The Beats Solo 3 Wireless headphones offered a great design, solid sound, and more. Now, the company is back with a follow-up — the Beats Solo Pro headphones.
The headphones offer a new design, some smart new features, noise cancellation, and more. But, in classic Beats fashion, they’re also pretty expensive, coming in at $300. Are they a good buy? We’ve been using the headphones for a while now to find out.
The first thing to notice about the Beats Solo Pro headphones is their design, and they’re good-looking cans. The Solo 3 Wireless headphones already looked pretty good, but the more rounded curves and slightly more premium feel help give the new headphones a more modern, refined look.
Of course, the headphones have a more premium build quality to them too. They’re built with an anodized aluminum, rather than a plastic headband, and the result is a stronger build that should last longer. They’re also available in a range of colors, including red, blue, white, black, navy, and more. We’re reviewing the black model, and they look super sleek.
The headphones have some pretty smart features too, apart the H1 chip, which we’ll get into late. Notably, the headphones will turn on automatically when you unfold them, then switch off when you fold them back up. There’s one single button on the bottom of the left ear cup, which you’ll use for turning noise cancellation on and off. There are control buttons embedded into the right ear cup too, which you can use to control playback and volume. We wish the controls were more touch-based than requiring pressure to use, but touch-based controls are also easier to mis-trigger. On the bottom of the right ear cup, there’s a Lightning port, which we were a little disappointed to see — a USB-C port would have been much more welcome.
In the box, apart from the headphones themselves, you’ll get a Lightning cable and a carabiner. You’ll also get a nice fabric carry case, which is soft to the touch.
The Beats Solo Pro headphones are on-ear headphones, not over-ear headphones, and that does impact overall comfort. That said, they’re actually very comfortable, thanks to the plush padding and relatively secure fit.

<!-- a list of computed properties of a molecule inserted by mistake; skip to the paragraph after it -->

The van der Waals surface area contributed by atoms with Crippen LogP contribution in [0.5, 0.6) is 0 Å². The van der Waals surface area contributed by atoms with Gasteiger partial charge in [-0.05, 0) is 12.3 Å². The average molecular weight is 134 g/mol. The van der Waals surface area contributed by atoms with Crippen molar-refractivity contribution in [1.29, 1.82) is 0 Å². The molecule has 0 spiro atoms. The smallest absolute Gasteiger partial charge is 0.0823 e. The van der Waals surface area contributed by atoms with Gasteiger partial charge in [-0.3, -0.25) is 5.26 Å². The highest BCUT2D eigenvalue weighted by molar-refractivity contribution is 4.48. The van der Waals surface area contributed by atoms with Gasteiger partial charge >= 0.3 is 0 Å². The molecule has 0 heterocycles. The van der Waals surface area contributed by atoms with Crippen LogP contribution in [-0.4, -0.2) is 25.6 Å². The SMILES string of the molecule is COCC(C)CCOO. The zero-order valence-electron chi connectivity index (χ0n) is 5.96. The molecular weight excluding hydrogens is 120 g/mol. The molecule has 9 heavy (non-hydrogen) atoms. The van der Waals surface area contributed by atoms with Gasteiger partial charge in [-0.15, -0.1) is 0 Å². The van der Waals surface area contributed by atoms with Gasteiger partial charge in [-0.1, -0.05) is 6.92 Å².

Now, those with bigger heads may have more issues with the fit of the headphones than we did. The clamp on the headphones is relatively tight, so while there is enough padding for most, some might find that they need a break every few hours.
Gone are the days when Beats headphones catered only to megabass fans. These days, Beats headphones offer a much more natural premium sound to them.
That’s not to say that there isn’t plenty of bass here. In fact, they still deliver a bass-forward approach to listening to music. It’s just that Beats has toned things down a little to cater to a wider audience. Kick drums easily punch through a mix, while bass guitars feel solid-yet-smooth.
Mids are well-tuned too. There’s a good amount of warmth in the low mids, while the high mids are a little scooped, in classic Beats fashion, to place a little more emphasis on the lows and highs.
High end response is pretty good here too. There’s plenty of sizzle in cymbals and sibilance in vocals, and it doesn’t go over the top either. True audiophiles will want a little more detail, but as far as wireless headphones go, these have plenty to offer.
The noise cancellation tech on these headphones is actually very good. It’s not quite up to the same level as Sony and Bose’s top headphones, but it still easily cuts out most noise, and will perform well on planes and public transportation. You can set noise cancellation to be on or off, and there’s a transparency mode too, which lets in outside noise using the built-in microphones.
The Beats Solo Pro headphones feature Apple’s H1 chip, which gives them better wireless performance, a few extra features, and more, as long as you use an iPhone. The headphones never had any issues with connectivity during our use, and it was nice to get the extra features like immediate pairing, “Hey, Siri” support, and more.
The battery life on the headphones sits in at 22 hours with noise cancellation on, or a whopping 40 hours with it off. You may get better or worse battery life depending on the volume you listen at, but 22 hours is still pretty good for a pair of on-ear headphones.
The Beats Solo Pro headphones are definitely a worthy successor to the Solo 3 Wireless headphones. They offer a classier, more refined design, sound better, and offer noise cancellation.
That said, they are a little expensive. If you like the features that the H1 chip brings, and don’t mind the fact that they’re on-ear headphones, then they’re a great option — but if you simply want some of the best noise cancelling headphones out there, and could use over-ear headphones rather than on-ear headphones, then the Sony WH-1000XM3 headphones are still probably the way to go.
Still, considering their excellent sound quality and range of awesome features, we’re awarding the Beats Solo Pro headphones the Headphone Review Silver Medal.
|Frequency response||Unknown||Active noise cancellation||Yes|
|Driver size||Unknown||Noise attenuation||Unknown|
|Driver type||Dynamic||On-ear controls||Yes|
|Sensitivity||Unknown||Earpad material||Memory foam|
|Rated impedance||Unknown||Magnet material||Unknown|
|Total harmonic distortion||Unknown?||Water resistance||Unknown|
|Rated input power||Unknown||Battery life||22 Hours (40 Hours without ANC)|
|Maximum input power||Unknown||Wireless distance||10m (33ft)|
|Wireless connection||Bluetooth 5.0, Apple H1||Cable length||N/A|
|Wired connection||No||Case type||Soft case|
|Weight||9.42oz||Colors||Light Blue, Red, Dark Blue, Ivory, Black, Gray|